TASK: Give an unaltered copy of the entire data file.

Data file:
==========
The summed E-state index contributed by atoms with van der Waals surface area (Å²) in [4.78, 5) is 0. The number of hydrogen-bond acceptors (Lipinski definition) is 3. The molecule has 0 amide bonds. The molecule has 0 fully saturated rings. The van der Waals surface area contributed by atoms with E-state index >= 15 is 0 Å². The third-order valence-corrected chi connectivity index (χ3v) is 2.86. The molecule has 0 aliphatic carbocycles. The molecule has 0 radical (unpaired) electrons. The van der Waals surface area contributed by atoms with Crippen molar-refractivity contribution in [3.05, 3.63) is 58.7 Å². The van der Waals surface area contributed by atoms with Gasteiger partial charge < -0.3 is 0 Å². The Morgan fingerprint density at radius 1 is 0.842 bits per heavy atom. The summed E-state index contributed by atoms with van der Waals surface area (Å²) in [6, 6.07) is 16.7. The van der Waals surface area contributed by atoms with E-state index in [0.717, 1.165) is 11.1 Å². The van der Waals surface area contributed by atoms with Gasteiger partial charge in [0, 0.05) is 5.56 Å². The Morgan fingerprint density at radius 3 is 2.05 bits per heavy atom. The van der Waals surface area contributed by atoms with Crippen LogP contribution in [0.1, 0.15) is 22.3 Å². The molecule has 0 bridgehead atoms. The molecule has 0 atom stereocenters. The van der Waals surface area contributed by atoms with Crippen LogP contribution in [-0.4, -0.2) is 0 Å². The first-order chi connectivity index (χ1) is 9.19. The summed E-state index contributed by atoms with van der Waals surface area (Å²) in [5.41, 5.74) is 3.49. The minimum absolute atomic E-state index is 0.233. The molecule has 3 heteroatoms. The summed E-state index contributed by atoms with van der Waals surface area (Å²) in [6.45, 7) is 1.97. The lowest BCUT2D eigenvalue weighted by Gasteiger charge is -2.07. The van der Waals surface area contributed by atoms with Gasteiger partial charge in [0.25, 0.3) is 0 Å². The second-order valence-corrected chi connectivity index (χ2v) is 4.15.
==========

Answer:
The summed E-state index contributed by atoms with van der Waals surface area (Å²) in [4.78, 5) is 0. The number of hydrogen-bond acceptors (Lipinski definition) is 3. The molecule has 0 amide bonds. The molecule has 0 fully saturated rings. The van der Waals surface area contributed by atoms with E-state index >= 15 is 0 Å². The third-order valence-corrected chi connectivity index (χ3v) is 2.86. The molecule has 0 aliphatic carbocycles. The molecule has 0 radical (unpaired) electrons. The van der Waals surface area contributed by atoms with Crippen molar-refractivity contribution in [3.05, 3.63) is 58.7 Å². The van der Waals surface area contributed by atoms with Gasteiger partial charge < -0.3 is 0 Å². The Morgan fingerprint density at radius 1 is 0.842 bits per heavy atom. The summed E-state index contributed by atoms with van der Waals surface area (Å²) in [6, 6.07) is 16.7. The van der Waals surface area contributed by atoms with E-state index in [0.717, 1.165) is 11.1 Å². The van der Waals surface area contributed by atoms with Gasteiger partial charge in [0, 0.05) is 5.56 Å². The Morgan fingerprint density at radius 3 is 2.05 bits per heavy atom. The van der Waals surface area contributed by atoms with Crippen LogP contribution in [0.1, 0.15) is 22.3 Å². The molecule has 0 bridgehead atoms. The molecule has 0 atom stereocenters. The van der Waals surface area contributed by atoms with Crippen LogP contribution in [-0.4, -0.2) is 0 Å². The first-order chi connectivity index (χ1) is 9.19. The summed E-state index contributed by atoms with van der Waals surface area (Å²) in [5.41, 5.74) is 3.49. The minimum absolute atomic E-state index is 0.233. The molecule has 3 heteroatoms. The summed E-state index contributed by atoms with van der Waals surface area (Å²) in [6.45, 7) is 1.97. The lowest BCUT2D eigenvalue weighted by Gasteiger charge is -2.07. The van der Waals surface area contributed by atoms with Gasteiger partial charge in [0.25, 0.3) is 0 Å². The second-order valence-corrected chi connectivity index (χ2v) is 4.15.